At least seven million Americans are long-distance caregivers. If you’re one of them, you already know that offering support when you’re not in the same city – or even the same state or country – is tricky. But you shouldn’t let miles stand in the way of contributing to a friend or family member’s well-being.
“Although it’s not without its frustrations, long-distance caregiving can be extremely rewarding,” says Barbara McVicker, a Columbus, Ohio-based speaker and author of Stuck in the Middle: Shared Stories and Tips for Caregiving Your Elderly Parents (AuthorHouse, 2008). “You can make a difference in your loved one’s life without having to endure the physical stress and exhaustion – not to mention the expense – that can come with frequent travel.”
Here are four ways to offer assistance from afar:
1. Identify VIPs (very important people). Get contact information for all of your loved one’s in-person support network, including family, friends, neighbors and medical professionals, and reach out to them regularly. “These people can serve as your eyes and ears. Not only can they comfort you by keeping you in the loop, they can add to your loved one’s safety net, too,” says Laurie Giles, a Shelton, Conn.-based attorney specializing in elder care issues.
2. Consider an initial fact-finding trip. If at all possible, schedule a visit to assess and determine your loved one’s needs. “It’s easier to get a true picture of how your relative or friend is doing when you’re face-to-face,” says McVicker. “It’s also a good time to have difficult conversations and decide serious issues, like whether it’s time to bring in a geriatric caregiver. You never want to wait until there’s a crisis to make big decisions.”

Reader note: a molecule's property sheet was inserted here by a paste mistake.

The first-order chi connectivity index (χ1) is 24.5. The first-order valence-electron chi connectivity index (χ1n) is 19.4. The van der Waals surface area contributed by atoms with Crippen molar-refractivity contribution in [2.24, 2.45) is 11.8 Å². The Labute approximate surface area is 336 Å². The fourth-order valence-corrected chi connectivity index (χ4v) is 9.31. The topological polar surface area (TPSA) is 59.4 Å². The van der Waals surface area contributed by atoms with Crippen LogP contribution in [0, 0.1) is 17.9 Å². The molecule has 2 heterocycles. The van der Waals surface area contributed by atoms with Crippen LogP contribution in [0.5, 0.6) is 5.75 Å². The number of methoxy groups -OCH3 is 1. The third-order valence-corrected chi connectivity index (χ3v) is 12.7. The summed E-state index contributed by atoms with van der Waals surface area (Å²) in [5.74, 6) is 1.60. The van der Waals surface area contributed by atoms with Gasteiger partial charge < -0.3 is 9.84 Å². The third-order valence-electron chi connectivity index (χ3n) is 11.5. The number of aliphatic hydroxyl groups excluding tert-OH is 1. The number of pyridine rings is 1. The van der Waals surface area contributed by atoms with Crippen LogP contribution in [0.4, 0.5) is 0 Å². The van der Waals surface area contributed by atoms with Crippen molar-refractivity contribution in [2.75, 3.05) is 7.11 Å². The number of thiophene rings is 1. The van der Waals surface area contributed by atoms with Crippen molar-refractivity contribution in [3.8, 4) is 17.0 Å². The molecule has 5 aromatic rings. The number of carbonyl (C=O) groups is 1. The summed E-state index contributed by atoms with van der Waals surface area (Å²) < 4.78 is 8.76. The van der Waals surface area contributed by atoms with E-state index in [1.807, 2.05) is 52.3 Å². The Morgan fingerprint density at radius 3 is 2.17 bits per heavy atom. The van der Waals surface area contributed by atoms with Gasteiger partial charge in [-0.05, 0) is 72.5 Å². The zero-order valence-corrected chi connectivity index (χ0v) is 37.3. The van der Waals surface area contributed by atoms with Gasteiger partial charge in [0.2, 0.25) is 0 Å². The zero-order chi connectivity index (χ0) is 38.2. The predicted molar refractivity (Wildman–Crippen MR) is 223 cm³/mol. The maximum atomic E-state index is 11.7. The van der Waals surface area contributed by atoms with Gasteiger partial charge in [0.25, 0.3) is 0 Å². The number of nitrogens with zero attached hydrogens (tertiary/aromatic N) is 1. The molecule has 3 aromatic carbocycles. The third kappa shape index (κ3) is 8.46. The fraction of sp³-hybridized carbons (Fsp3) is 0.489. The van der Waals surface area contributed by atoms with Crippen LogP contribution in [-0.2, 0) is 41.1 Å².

3. Get organized. “If you’re a primary caregiver for your aging parent or another ill family member, you’ll want to have financial, legal and medical documents ready and in one place (such as a file) so you can easily access them,” says McVicker. She and Giles recommend having copies of your loved one’s living will; health care power of attorney; financial power of attorney; bank and credit card information; social security card; all insurance documents; and Health Insurance Portability and Accountability Act (HIPAA) forms, which you can obtain online or at a doctor’s office, so that you’re able to discuss their medical information with their physicians. Make sure that all appropriate forms have been signed and notarized within the state where your loved one is currently living.
4. Keep your expectations in check. The best thing you can do for yourself – and your loved one – is to not try to do it all. “Caregiving can be extremely stressful, and if you’re not careful, that stress can exacerbate chronic conditions like arthritis. It’s best to set limits for yourself – and stick to them,” says McVicker. “You’ll be happier with the outcome – and healthier, meaning you’ll be in a better position to offer effective care.” To locate community-based resources for an elderly parent or friend, visit The Eldercare Locator: www.Eldercare.gov. Other good online resources include: